“Over the last 50 years, I have been fortunate to build many successful companies and do not want or intend to profit personally from the NHS. Indeed, I have invested millions in Virgin Care to help it transform its services for the better and to improve both the patient and employee experience.

“Contrary to reports, the Virgin Care group has not made a profit to date. If and when I could take a dividend from Virgin Care (which would make us a profit over and above our overall investment), I will invest 100% of that money back into helping NHS patients young and old, with our frontline employees deciding how best to spend it.

“As to the reported legal challenge in Surrey, Virgin Care’s preference was to re-run the flawed process but the contract commissioners turned it into a damages only dispute. Contrary to media reports this money has not been pocketed by Virgin or myself but continues to be invested in frontline NHS services delivered by Virgin Care as it continues to drive improvements across the country. [In November 2016, Virgin Care sued six Surrey clinical commissioning groups, NHS England and Surrey County Council after the three-year £82 million healthcare deal was awarded to a group of in-house NHS providers and a social enterprise. The Labour Party said it was ‘scandalous’ that the NHS was forced to face legal action from Virgin Care and called for the Department of Health to disclose further details on the settlement]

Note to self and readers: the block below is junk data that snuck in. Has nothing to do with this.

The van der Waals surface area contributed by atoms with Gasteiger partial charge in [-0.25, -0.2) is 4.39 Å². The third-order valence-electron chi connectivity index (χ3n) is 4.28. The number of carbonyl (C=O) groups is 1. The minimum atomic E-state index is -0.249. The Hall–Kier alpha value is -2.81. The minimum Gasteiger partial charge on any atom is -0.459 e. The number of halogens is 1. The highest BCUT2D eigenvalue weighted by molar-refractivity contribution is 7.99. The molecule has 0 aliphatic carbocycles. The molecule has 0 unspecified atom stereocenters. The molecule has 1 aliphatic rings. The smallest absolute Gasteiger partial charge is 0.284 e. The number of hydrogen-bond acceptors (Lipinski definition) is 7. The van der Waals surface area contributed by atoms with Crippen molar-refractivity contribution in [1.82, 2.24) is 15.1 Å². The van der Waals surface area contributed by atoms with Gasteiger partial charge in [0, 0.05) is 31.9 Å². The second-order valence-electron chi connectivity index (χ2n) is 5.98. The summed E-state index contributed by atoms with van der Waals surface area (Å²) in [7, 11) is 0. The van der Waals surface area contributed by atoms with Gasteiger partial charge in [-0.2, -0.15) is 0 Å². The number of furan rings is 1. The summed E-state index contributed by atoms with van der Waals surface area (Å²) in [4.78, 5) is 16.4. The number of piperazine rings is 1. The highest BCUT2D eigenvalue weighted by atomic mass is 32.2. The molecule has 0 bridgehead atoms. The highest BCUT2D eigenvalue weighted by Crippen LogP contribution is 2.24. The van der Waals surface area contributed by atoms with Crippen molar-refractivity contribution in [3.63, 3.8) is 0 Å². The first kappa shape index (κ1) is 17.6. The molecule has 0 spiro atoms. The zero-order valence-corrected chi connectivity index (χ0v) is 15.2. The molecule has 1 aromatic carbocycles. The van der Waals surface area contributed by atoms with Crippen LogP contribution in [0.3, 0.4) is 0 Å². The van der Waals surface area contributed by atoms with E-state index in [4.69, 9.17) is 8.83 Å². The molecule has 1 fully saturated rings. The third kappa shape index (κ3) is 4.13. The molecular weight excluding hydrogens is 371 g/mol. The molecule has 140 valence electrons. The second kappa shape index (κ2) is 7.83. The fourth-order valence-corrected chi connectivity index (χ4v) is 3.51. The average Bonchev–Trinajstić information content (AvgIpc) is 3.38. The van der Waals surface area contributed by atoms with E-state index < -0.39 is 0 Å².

Virgin Care claims “the work we do has to date never made a profit”. That might be true, but Virgin Care uses money to make money, and it receives NHS money. “Over the last three years, over and above the funding we’ve had from the NHS, Virgin Group has invested significantly in our partnerships with the NHS”. Of course it does, that’s what Virgin is all about.

“With The Elders, a group of independent global leaders standing up for peace and human rights, we are working on bringing universal free healthcare to as many countries as possible. In our travels around the world The Elders cite the wonders of the NHS. The Virgin Group and I will play our part through Virgin Care in making sure the NHS continues as a free, well run service for decades to come”.

But Rosie Cooper MP

explained in Parliament what goes on “This constant sub-contracting between private companies severely limits our abilities to hold private providers to account, so where does this increasingly complex and inward-looking operation end? This, at the same time that Totally Plc’s Chief Executive Wendy Lawrence comments ‘also ensuring we create value for our shareholders by securing important strategic contracts such as this one‘ in her Press Release on their recent winning of the West Lancashire GP out of hours service contract.

“To outline the process in full, NHS England devolves commissioning to NHS West Lancashire CCG, which contracts to Virgin Care, which sub-contracts to Totally, which then hands its contract over to its subsidiary, Vocare. You really could not make it up, could you?”.

You could, actually, it’s the money-go-round, through three sets of books, follow-the-money, until there’s no real profit to find.

But what was the real purpose of Virgin’s mysterious report into NHS customer service? It was in 2000 when Labour asked Virgin to report on customer services in the NHS. What they delivered went well beyond this remit, proposing policies and agendas eerily similar to what would become New Labour’s NHS marketisation strategy. Who were the mystery authors, and what was Labour’s role?

We’ll write about that in another report soon.